THE RASPBERRY PI FOUNDATION has announced a merger with Irish computing charity The CoderDojo Foundation in order to bring easy access low-cost computing skills to as many people as bloody need them.
The Pi Foundation told us that this is all part of its ongoing plan to empower people with computing skills. The Raspberry Pi computer was created to assist, enable and inspire this, and coding clubs have sprung up across the country to support them. The Pi Foundation will combine with the Irish Foundation and its large volunteer-run education program, that are currently attended by 150,000 kids every week.
"CoderDojo and Raspberry Pi share a common mission. We are both community-led organisations, and there is already a significant overlap in our communities. CoderDojo and Code Club are different types of intervention and there is a need and room for both," explained the fruitier of the two foundations.
"CoderDojo, Raspberry Pi and Code Club have been key contributors to the recent renaissance in computing education. Together, we will form the world's leading movement to get kids involved with coding and digital making. Code Club and CoderDojo together will reach 185,000 young people in more than 100 countries all over the planet. Separately we've changed the world; together we'll change it some more."
Philip Colligan, CEO of the Raspberry Pi Foundation told us that the Foundations will keep their respective names because they are so respected. He added that the CoderDojo pot is bubbling with talent, those not in those words exactly, and that mergers have traditionally worked out for the Foundation.
"Since merging the Raspberry Pi Foundation with Code Club in November 2015, we have more than doubled the number of Code Clubs. We are aiming for 5,000 CoderDojos by 2020, more than doubling the current number - and we'll continue to grow Code Club as fast as we can," he said.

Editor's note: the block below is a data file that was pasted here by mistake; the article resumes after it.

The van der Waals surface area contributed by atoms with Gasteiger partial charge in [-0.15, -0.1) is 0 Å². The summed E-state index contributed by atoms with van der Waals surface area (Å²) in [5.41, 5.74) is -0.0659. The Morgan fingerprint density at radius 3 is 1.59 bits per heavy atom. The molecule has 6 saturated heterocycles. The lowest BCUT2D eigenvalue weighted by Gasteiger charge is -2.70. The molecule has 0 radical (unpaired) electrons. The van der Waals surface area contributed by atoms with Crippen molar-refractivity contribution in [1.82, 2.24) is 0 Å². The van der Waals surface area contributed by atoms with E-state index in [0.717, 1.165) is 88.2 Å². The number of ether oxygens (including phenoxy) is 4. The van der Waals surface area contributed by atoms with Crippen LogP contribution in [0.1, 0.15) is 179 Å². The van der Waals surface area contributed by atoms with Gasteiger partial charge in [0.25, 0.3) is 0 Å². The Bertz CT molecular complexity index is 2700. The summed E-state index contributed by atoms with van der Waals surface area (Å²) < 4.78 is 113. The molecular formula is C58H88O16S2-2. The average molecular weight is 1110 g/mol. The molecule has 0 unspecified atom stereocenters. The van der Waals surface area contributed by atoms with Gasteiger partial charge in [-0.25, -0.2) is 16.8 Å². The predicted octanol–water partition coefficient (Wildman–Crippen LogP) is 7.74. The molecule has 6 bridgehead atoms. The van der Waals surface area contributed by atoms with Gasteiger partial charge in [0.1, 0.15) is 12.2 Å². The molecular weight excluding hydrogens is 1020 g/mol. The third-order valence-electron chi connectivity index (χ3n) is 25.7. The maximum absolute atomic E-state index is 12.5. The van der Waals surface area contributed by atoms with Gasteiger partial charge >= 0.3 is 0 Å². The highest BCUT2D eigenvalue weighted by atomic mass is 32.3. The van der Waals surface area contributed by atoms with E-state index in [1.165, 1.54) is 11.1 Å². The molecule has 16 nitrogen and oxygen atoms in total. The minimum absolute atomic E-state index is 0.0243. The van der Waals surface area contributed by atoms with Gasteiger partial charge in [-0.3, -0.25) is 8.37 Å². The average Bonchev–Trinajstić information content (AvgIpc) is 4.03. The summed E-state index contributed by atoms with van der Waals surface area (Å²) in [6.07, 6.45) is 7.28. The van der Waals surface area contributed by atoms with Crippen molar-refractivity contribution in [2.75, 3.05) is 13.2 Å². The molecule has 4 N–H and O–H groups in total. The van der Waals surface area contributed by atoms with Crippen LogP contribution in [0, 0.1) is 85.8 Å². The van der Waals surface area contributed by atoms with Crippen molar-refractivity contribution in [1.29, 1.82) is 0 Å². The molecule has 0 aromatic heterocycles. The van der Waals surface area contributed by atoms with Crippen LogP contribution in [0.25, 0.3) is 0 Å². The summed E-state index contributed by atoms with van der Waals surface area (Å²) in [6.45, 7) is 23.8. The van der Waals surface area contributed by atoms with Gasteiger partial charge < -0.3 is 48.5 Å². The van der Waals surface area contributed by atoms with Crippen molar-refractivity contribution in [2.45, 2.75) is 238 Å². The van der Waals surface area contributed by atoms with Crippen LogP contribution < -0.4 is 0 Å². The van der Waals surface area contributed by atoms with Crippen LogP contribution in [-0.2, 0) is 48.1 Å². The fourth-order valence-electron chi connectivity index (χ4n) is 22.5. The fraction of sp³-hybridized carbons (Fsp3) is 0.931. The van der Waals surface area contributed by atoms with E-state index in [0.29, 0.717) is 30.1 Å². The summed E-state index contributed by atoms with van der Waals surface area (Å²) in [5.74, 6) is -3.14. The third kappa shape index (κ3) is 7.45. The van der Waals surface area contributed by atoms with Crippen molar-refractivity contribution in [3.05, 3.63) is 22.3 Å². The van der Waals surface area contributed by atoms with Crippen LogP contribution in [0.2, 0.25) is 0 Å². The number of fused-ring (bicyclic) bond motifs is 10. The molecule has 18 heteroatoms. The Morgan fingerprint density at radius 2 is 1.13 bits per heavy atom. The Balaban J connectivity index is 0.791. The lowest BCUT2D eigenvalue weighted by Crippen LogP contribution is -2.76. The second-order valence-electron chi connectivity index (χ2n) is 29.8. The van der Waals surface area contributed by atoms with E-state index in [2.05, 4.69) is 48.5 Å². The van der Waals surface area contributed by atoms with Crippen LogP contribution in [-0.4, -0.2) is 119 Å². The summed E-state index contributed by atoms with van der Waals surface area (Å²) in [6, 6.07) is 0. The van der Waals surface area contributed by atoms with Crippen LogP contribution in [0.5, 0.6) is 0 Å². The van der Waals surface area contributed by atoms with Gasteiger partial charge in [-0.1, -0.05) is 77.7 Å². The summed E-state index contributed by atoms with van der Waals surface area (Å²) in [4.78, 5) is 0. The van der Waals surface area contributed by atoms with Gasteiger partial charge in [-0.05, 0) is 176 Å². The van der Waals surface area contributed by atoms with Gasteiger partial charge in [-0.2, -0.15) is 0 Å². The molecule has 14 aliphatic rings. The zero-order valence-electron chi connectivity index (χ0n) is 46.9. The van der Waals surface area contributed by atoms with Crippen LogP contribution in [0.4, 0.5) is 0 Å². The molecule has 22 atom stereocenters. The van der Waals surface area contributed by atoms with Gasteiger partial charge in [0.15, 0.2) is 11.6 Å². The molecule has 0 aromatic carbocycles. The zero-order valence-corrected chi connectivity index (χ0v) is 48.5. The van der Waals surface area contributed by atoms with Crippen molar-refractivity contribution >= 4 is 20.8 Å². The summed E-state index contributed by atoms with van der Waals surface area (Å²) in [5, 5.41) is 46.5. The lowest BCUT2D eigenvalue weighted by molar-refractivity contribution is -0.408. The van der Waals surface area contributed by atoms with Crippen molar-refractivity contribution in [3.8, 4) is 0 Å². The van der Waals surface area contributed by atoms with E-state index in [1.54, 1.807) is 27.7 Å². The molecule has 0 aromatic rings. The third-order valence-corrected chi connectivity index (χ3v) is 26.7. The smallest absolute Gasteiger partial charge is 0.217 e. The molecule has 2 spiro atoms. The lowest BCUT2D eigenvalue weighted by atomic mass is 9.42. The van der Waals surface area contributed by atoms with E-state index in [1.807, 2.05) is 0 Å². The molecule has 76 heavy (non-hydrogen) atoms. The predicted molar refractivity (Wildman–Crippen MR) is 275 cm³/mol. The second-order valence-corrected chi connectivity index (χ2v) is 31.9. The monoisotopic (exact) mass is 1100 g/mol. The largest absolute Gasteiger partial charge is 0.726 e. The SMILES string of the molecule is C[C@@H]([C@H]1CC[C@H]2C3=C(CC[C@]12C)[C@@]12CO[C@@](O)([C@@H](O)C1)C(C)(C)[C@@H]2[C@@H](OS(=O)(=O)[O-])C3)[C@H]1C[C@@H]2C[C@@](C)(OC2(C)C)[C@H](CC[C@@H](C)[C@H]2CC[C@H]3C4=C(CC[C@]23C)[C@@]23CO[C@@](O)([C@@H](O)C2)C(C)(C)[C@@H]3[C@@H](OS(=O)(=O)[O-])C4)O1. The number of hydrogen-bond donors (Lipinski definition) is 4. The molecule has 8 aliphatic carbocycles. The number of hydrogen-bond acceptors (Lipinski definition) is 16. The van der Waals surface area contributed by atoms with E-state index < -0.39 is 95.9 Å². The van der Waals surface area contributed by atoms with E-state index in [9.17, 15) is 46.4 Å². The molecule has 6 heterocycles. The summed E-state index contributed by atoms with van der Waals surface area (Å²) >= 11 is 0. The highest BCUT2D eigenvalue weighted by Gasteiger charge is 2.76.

"CoderDojo has over 9,000 volunteers all over the world, but we always need more. Volunteering as a mentor is a fantastic way to share your skills and we do everything we can to make it easy and fun. We'd love to see people get involved."
Fortunately, round these parts, it is computers and not cash that are king, and Giustina Mizzoni, executive director of CoderDojo Foundation, explained that they are - as a certain escaped Oompa Loompa might say "As cheap as chips".
"It usually doesn't cost anything; the vast majority of Dojos operate on €0/£0. The venue is donated for free, typically corporate offices, canteens, community centres, libraries or schools; all volunteers running Dojos donate their time, and most kids bring their own devices" he explained without making any reference to daytime television at all.
"If Dojos do need to raise money to purchase additional hardware, food etc., this is typically raised or paid for by local sponsors and businesses." Smashing. This all happens officially today. Look out for local information in your area.
Meanwhile, while we had the ear of the Foundation we could not resist asking Eben Upton to spill the beans on any upcoming device advancements.
However, he kept his beans close to his chest - toast is better, Eben - and suggested that the Pi would always try and give the best for its low price point.
"Obviously at some point we'd like to be able to offer more CPU performance, and perhaps faster wired and wireless networking, but we're at least 2-3 years away from being able to do that in the $35 price envelope," he said. µ
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